While most of the game involves reading a linear story, sometimes Haku and company have to fight in strategy RPG-type battle sequences. Similar to Mask of Deception, these aren’t a big part of the game so it’s really useful that all characters gain experience points and stat-raising “bonus points” now, whether they were in battle or not. Also, players can take time out for friendly scrimmages where the party is split into two teams that fight each other. Even if the player’s team loses, everyone gets experience points. There are also a more standard series of “trials” that act as a tutorial. All of these options are nice for those who want more gameplay, and I liked how much easier it was to level up characters this time around.
It’s hard to say whether Utawarerumono: Mask of Truth is better than Mask of Deception since they’re essentially one story split into two halves, but I found the entire tale thought-provoking and its characters lovable and (mostly) funny. It’s a visual novel worth playing, and now that I’ve reached its end, I’m a little sad saying goodbye.
Disclosures: This game is developed by Aquaplus and developed by Atlus. It is currently available on the PlayStation 4 and the PlayStation Vita. This copy was obtained via the publisher and reviewed on the PlayStation 4. Approximately 70 hours of play were devoted to the single-player game, which was completed 1 time. There are no multiplayer modes.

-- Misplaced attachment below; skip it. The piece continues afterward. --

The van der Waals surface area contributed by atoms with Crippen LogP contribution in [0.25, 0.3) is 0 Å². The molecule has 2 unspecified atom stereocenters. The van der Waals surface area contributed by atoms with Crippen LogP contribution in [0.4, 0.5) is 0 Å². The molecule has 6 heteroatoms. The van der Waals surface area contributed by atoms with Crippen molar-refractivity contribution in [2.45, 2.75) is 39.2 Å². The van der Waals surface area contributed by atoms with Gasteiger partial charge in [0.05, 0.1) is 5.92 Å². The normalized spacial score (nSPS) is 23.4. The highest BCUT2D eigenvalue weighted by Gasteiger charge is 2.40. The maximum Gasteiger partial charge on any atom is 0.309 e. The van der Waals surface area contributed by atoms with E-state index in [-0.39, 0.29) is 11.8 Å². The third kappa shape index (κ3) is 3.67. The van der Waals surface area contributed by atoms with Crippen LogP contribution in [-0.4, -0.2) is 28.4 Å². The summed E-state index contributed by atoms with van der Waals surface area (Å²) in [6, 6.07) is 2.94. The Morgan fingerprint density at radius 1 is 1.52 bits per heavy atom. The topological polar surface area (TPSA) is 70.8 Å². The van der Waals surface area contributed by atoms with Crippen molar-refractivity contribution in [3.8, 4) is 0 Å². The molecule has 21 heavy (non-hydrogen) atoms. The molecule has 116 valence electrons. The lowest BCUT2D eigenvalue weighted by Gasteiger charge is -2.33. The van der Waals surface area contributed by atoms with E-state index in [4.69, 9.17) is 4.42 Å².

Parents: According to the ESRB, this game is rated Mature and contains: blood, partial nudity, sexual themes, strong language and violence. Characters are (still) fond of the s-word, and though there are fewer sex slave and boob jokes this time around, “fewer” doesn’t mean “none.” To top it off, people are sometimes killed with squish-noises while the screen flashes red. I’d keep kids and young teens away.
Deaf and hard of hearing: You should have no problems. It’s a visual novel so 95 percent of it just involves reading text. During the strategy RPG battles, and there are visual cues for when to press the X button for critical hits. it’s fully accessible.
Remappable Controls: No, this game’s controls are not remappable.
Colorblind Modes: There are no colorblind modes available in the options.
But then a friend introduced her to the seedy underworld of the Mario brothers and she spent her saved-up birthday and Christmas money to buy a Nintendo Entertainment System (NES). Her mom didn't like the Nintendo at first, but The Legend of Zelda changed her mind. (When Tera got Zelda II: The Adventure of Link one Christmas, she suspected it was as much for her mother as for her).
Though she graduated from Agnes Scott College in 2002 and recently learned how to find the movie theater restroom by herself, Tera still loves video games. Far from being a brain-rotting waste of time, they've helped her practice spatial skills and discover new passions. Her love of games like Kid Icarus and The Battle of Olympus led to a degree in Classical Languages and Literatures. She thinks games have a place in discussions on disability and other cultural issues, and is excited to work with the like-minded staff at GameCritics.com.